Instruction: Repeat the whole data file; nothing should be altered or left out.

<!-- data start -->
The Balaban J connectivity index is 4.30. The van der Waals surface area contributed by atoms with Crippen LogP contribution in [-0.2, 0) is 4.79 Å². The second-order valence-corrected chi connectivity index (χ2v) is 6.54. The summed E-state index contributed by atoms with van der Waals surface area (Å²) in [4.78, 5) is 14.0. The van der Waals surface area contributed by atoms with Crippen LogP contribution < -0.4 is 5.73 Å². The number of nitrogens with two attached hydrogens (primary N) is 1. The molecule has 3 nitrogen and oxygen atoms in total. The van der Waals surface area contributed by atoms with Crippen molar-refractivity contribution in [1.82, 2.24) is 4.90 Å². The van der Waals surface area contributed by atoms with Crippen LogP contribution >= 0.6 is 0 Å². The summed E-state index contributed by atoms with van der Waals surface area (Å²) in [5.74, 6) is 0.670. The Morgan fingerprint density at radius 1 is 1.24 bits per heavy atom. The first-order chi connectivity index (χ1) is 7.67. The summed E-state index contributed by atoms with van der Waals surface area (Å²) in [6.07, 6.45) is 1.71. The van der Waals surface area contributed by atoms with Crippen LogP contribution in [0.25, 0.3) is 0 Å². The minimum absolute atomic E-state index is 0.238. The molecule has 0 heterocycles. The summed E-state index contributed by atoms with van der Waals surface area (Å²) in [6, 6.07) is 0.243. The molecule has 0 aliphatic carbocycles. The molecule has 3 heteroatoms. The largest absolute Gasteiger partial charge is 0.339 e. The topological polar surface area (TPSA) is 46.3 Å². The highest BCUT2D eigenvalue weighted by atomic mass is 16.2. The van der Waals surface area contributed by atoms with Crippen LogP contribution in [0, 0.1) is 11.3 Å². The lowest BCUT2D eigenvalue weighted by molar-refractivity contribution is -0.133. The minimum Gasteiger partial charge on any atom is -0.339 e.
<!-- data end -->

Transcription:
The Balaban J connectivity index is 4.30. The van der Waals surface area contributed by atoms with Crippen LogP contribution in [-0.2, 0) is 4.79 Å². The second-order valence-corrected chi connectivity index (χ2v) is 6.54. The summed E-state index contributed by atoms with van der Waals surface area (Å²) in [4.78, 5) is 14.0. The van der Waals surface area contributed by atoms with Crippen LogP contribution < -0.4 is 5.73 Å². The number of nitrogens with two attached hydrogens (primary N) is 1. The molecule has 3 nitrogen and oxygen atoms in total. The van der Waals surface area contributed by atoms with Crippen molar-refractivity contribution in [1.82, 2.24) is 4.90 Å². The van der Waals surface area contributed by atoms with Crippen LogP contribution >= 0.6 is 0 Å². The summed E-state index contributed by atoms with van der Waals surface area (Å²) in [5.74, 6) is 0.670. The Morgan fingerprint density at radius 1 is 1.24 bits per heavy atom. The first-order chi connectivity index (χ1) is 7.67. The summed E-state index contributed by atoms with van der Waals surface area (Å²) in [6.07, 6.45) is 1.71. The van der Waals surface area contributed by atoms with Crippen LogP contribution in [0.25, 0.3) is 0 Å². The minimum absolute atomic E-state index is 0.238. The molecule has 0 heterocycles. The summed E-state index contributed by atoms with van der Waals surface area (Å²) in [6, 6.07) is 0.243. The molecule has 0 aliphatic carbocycles. The molecule has 3 heteroatoms. The largest absolute Gasteiger partial charge is 0.339 e. The topological polar surface area (TPSA) is 46.3 Å². The highest BCUT2D eigenvalue weighted by atomic mass is 16.2. The van der Waals surface area contributed by atoms with Crippen LogP contribution in [0, 0.1) is 11.3 Å². The lowest BCUT2D eigenvalue weighted by molar-refractivity contribution is -0.133. The minimum Gasteiger partial charge on any atom is -0.339 e.